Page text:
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^^ can you blame them? It seems like a wasteland desert of bloodthirsty homicidal maniacs. If they could afford nukes imagine what would happen :eek:
 

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Blame the US for its puppet dictatorships that generated fierce opposition, usually in the shape of religious fundamentalism. Iran was not Wonderland under the Shah's regime. The West and the US want almost no country in the Middle East to be prosperous and powerful, under whatever regime.
It's not true. There are a few of Muslim countries in the Middle East that are now relatively wealthy and politically friendly with the West: the Emirates, Qatar, Bahrein, Oman, Kuwait, Jordan. They are not democratic like us but they aren't megalomaniac and bloody theocracies either. I never heard politicians in EU or USA complaining about economical development in these countries.
If you read my posts often you know that I don't defend the western world at any cost. I recognize that the USA and Europe have their share of responsibility for some conflicts and bloody regimes in the thrid world. But I cannot deny that Muslim fondamentalism is one of the most serious issue in the contemporary world, a real manace to the global stability. You know that when you read about Muslims living in Europe (even 2nd-generation immigrants or people grown in "liberal" countries like Turkey or Bosnia, that one may assume to be "westernized"), leaving their families and going to Iraq or Syria to join the ISIS and fight that absurd, bloody and fraticide war that is not meant to reach a goal, just to terrorize the world.
 

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Let's keep the thread about Iran please.
Sorry for the OT. I'd just like to point something out; I wasn't particularly defending anyone, just saying that everyone is to blame and Iran is not ruled by "homicidal maniacs". They don't support ISIS by the way, whilst "friendly" Qatar is financing them.
 

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Long live Iran and Russia, if you don't like it, then don't go there, what makes you think people in there are waiting for you, go to U.S or Europe or whatever, I have been in Iran and I must say that no one gives a damn about what others think about them, I believe this is the way it should be, even those countries which pretend that are good together will betray one another when it comes to their own interests. There is no good or bad, there is only benefit, so don't blame Iran or any other country, they do what is best for them, that's it.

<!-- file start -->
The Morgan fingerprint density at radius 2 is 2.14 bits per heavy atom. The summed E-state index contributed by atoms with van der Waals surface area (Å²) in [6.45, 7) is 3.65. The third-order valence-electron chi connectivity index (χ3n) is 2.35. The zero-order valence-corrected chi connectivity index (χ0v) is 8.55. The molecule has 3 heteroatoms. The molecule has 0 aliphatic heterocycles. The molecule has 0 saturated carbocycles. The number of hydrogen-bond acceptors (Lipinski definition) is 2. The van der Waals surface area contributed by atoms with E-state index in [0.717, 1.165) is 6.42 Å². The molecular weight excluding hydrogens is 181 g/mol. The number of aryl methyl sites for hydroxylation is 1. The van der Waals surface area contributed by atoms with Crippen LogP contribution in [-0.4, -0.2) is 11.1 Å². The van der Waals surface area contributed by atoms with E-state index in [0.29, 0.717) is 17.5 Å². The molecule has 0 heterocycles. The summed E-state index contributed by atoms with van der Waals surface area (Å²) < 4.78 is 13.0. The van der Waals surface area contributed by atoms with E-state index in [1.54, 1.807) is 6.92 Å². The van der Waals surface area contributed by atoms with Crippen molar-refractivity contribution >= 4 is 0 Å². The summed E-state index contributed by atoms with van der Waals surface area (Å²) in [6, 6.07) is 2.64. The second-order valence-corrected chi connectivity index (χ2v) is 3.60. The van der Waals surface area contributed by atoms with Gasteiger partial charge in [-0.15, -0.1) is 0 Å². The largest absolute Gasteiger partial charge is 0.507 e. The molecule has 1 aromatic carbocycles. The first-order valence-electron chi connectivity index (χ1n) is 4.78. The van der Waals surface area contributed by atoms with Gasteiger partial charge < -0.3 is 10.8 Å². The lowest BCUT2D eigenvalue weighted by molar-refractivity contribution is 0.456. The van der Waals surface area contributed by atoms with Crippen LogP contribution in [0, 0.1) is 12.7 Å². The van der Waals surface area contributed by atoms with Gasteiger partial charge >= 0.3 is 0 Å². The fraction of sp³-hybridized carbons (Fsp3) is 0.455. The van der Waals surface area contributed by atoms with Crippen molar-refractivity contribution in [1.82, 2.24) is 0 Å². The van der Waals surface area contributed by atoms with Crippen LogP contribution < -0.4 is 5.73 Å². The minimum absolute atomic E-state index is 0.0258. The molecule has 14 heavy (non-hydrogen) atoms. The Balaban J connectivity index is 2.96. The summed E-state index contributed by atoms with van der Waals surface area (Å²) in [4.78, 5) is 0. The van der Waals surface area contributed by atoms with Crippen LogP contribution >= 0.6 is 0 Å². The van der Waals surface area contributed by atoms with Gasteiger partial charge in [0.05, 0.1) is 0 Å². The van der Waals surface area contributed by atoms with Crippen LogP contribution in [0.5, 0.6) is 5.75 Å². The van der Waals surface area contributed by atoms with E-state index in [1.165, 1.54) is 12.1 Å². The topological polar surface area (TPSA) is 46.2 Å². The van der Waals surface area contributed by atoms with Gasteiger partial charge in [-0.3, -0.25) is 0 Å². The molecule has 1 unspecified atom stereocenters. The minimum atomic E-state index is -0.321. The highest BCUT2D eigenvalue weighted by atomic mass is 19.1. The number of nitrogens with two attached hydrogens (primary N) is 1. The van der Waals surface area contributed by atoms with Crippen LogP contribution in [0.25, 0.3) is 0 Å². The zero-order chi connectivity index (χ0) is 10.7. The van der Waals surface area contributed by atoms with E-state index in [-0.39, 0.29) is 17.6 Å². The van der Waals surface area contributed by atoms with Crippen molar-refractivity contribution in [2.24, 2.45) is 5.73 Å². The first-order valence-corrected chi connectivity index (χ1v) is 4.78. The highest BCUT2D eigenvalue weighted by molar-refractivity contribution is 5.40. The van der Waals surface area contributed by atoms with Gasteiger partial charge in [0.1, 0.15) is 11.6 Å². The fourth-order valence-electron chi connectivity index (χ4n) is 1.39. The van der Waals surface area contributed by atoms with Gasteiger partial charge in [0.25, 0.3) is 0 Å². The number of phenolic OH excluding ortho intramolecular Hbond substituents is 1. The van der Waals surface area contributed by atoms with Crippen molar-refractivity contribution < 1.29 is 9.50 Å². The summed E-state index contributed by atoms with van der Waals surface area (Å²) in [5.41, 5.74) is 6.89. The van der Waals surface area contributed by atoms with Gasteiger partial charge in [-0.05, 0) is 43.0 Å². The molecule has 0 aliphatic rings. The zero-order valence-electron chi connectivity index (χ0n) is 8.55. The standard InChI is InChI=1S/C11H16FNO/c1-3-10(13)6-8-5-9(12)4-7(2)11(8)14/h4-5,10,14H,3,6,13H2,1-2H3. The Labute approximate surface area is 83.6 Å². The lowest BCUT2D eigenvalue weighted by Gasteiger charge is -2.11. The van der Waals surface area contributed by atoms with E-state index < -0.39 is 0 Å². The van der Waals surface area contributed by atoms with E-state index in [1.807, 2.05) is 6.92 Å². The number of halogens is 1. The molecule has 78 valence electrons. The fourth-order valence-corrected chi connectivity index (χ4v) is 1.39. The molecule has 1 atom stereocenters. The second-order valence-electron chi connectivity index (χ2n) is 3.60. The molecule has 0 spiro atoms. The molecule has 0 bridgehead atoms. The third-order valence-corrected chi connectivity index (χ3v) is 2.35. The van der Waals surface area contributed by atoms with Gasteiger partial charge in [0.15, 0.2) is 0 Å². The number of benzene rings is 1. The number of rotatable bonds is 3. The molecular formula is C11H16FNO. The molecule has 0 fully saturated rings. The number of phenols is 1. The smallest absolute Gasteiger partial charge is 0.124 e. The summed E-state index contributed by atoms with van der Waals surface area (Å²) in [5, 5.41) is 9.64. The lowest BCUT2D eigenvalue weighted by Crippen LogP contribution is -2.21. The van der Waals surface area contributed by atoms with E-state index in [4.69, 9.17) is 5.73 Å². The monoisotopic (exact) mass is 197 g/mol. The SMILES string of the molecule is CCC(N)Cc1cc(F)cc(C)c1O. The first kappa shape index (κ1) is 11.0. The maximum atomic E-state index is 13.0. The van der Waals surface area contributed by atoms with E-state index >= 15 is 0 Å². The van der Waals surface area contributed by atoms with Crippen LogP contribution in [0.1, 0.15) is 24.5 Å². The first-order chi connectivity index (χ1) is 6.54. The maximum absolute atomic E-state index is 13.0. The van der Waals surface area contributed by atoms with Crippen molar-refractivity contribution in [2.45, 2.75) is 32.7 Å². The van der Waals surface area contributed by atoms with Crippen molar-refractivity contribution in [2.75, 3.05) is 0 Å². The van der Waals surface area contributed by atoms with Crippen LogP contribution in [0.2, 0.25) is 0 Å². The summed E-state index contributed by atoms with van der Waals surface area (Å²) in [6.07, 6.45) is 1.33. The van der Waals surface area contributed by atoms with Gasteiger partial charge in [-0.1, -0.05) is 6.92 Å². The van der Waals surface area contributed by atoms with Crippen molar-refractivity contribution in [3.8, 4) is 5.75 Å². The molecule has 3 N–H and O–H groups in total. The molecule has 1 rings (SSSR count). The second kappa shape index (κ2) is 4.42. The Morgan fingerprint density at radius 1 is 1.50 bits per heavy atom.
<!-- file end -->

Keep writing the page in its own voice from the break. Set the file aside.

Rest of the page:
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Well, my first post in a long long time here :lol: This is mainly because my interest has shifted from roads to railways. As a student, I hardly travel by car anymore and usually take my bike or a train to get somewhere ;) And I still have to get my driver's licence :D Anyway, I've hardly taken any roadpics since 2011 and I don't think that much will change in the near future, but still I've got some pics to show here. Last October/November I've travelled overland to Iran with quite a huge detour, mainly by train. I did visit two forum members on my way though: Ripley_LV in Latvia and x-type in Croatia (for the second time). It was nice meeting you guys! :) Within Iran I've taken quite a few pictures, including some pictures of main roads in the country. I've spent two weeks in Iran: first three days in Tehran, followed by three days in Shiraz, three days in Esfahan, two days in Mashhad and surroundings and finally one and a half day in Tehran, from where I went back to the Netherlands by plane. On several (Dutch) fora I've posted travel reports, in the end of this post I've put a few links for those who might be interested. The pictures here are the motorway-relevant pictures of those I've uploaded on Flickr ;)

1. Traffic in Tehran, close to the Azadi Tower. This tower is situated in the middle of a huge, traffic-infested roundabout. Traffic in Tehran is something to get used to anyway, crossing the street as a pedestrian goes lane by lane and when it's not congested, traffic is utterly crazy.


Traffic near Borj e Azadi (Azadi Tower) in Tehran by Timon91, on Flickr